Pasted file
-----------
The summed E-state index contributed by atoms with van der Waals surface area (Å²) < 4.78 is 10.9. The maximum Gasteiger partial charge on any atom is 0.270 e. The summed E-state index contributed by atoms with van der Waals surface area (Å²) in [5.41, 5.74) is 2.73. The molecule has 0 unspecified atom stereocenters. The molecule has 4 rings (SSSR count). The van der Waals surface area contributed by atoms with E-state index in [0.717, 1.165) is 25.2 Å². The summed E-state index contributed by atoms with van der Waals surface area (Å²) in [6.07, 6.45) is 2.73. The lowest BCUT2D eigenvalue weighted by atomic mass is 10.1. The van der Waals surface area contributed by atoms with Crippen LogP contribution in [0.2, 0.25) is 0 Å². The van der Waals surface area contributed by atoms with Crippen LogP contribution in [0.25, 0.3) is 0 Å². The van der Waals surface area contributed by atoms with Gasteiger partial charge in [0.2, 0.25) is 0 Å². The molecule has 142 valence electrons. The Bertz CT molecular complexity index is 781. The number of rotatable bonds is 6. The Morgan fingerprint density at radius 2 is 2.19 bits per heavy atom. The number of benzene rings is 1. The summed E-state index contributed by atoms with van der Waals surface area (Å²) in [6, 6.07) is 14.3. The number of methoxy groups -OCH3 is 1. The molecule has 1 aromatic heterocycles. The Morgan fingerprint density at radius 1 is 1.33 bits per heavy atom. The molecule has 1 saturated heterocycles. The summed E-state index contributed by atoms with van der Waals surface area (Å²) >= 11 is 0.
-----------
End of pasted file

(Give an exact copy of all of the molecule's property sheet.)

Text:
The summed E-state index contributed by atoms with van der Waals surface area (Å²) < 4.78 is 10.9. The maximum Gasteiger partial charge on any atom is 0.270 e. The summed E-state index contributed by atoms with van der Waals surface area (Å²) in [5.41, 5.74) is 2.73. The molecule has 0 unspecified atom stereocenters. The molecule has 4 rings (SSSR count). The van der Waals surface area contributed by atoms with E-state index in [0.717, 1.165) is 25.2 Å². The summed E-state index contributed by atoms with van der Waals surface area (Å²) in [6.07, 6.45) is 2.73. The lowest BCUT2D eigenvalue weighted by atomic mass is 10.1. The van der Waals surface area contributed by atoms with Crippen LogP contribution in [0.2, 0.25) is 0 Å². The van der Waals surface area contributed by atoms with Crippen LogP contribution in [0.25, 0.3) is 0 Å². The van der Waals surface area contributed by atoms with Gasteiger partial charge in [0.2, 0.25) is 0 Å². The molecule has 142 valence electrons. The Bertz CT molecular complexity index is 781. The number of rotatable bonds is 6. The Morgan fingerprint density at radius 2 is 2.19 bits per heavy atom. The number of benzene rings is 1. The summed E-state index contributed by atoms with van der Waals surface area (Å²) in [6, 6.07) is 14.3. The number of methoxy groups -OCH3 is 1. The molecule has 1 aromatic heterocycles. The Morgan fingerprint density at radius 1 is 1.33 bits per heavy atom. The molecule has 1 saturated heterocycles. The summed E-state index contributed by atoms with van der Waals surface area (Å²) >= 11 is 0.